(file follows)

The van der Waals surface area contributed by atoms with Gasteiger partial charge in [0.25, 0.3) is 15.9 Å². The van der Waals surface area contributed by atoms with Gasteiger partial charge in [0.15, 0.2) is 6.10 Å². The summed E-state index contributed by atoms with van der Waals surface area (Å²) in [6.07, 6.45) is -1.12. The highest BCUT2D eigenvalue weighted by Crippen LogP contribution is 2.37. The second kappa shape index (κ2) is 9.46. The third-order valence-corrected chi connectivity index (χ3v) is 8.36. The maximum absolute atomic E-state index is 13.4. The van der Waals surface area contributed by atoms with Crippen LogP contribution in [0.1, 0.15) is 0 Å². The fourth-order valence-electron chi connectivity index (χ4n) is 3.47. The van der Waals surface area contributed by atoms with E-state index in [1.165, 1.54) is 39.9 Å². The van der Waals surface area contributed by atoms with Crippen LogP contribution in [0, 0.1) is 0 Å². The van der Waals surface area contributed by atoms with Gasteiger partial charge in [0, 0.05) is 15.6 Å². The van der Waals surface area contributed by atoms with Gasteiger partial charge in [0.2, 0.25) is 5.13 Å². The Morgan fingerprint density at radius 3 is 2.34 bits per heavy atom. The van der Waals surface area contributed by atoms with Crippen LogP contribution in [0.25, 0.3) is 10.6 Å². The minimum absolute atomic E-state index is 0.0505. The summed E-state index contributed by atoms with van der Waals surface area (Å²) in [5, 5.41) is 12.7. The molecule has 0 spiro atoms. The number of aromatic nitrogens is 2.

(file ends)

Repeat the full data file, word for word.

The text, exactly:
The van der Waals surface area contributed by atoms with Gasteiger partial charge in [0.25, 0.3) is 15.9 Å². The van der Waals surface area contributed by atoms with Gasteiger partial charge in [0.15, 0.2) is 6.10 Å². The summed E-state index contributed by atoms with van der Waals surface area (Å²) in [6.07, 6.45) is -1.12. The highest BCUT2D eigenvalue weighted by Crippen LogP contribution is 2.37. The second kappa shape index (κ2) is 9.46. The third-order valence-corrected chi connectivity index (χ3v) is 8.36. The maximum absolute atomic E-state index is 13.4. The van der Waals surface area contributed by atoms with Crippen LogP contribution in [0.1, 0.15) is 0 Å². The fourth-order valence-electron chi connectivity index (χ4n) is 3.47. The van der Waals surface area contributed by atoms with E-state index in [1.165, 1.54) is 39.9 Å². The van der Waals surface area contributed by atoms with Crippen LogP contribution in [0, 0.1) is 0 Å². The van der Waals surface area contributed by atoms with Gasteiger partial charge in [0, 0.05) is 15.6 Å². The van der Waals surface area contributed by atoms with Gasteiger partial charge in [0.2, 0.25) is 5.13 Å². The Morgan fingerprint density at radius 3 is 2.34 bits per heavy atom. The van der Waals surface area contributed by atoms with Crippen LogP contribution in [0.25, 0.3) is 10.6 Å². The minimum absolute atomic E-state index is 0.0505. The summed E-state index contributed by atoms with van der Waals surface area (Å²) in [5, 5.41) is 12.7. The molecule has 0 spiro atoms. The number of aromatic nitrogens is 2.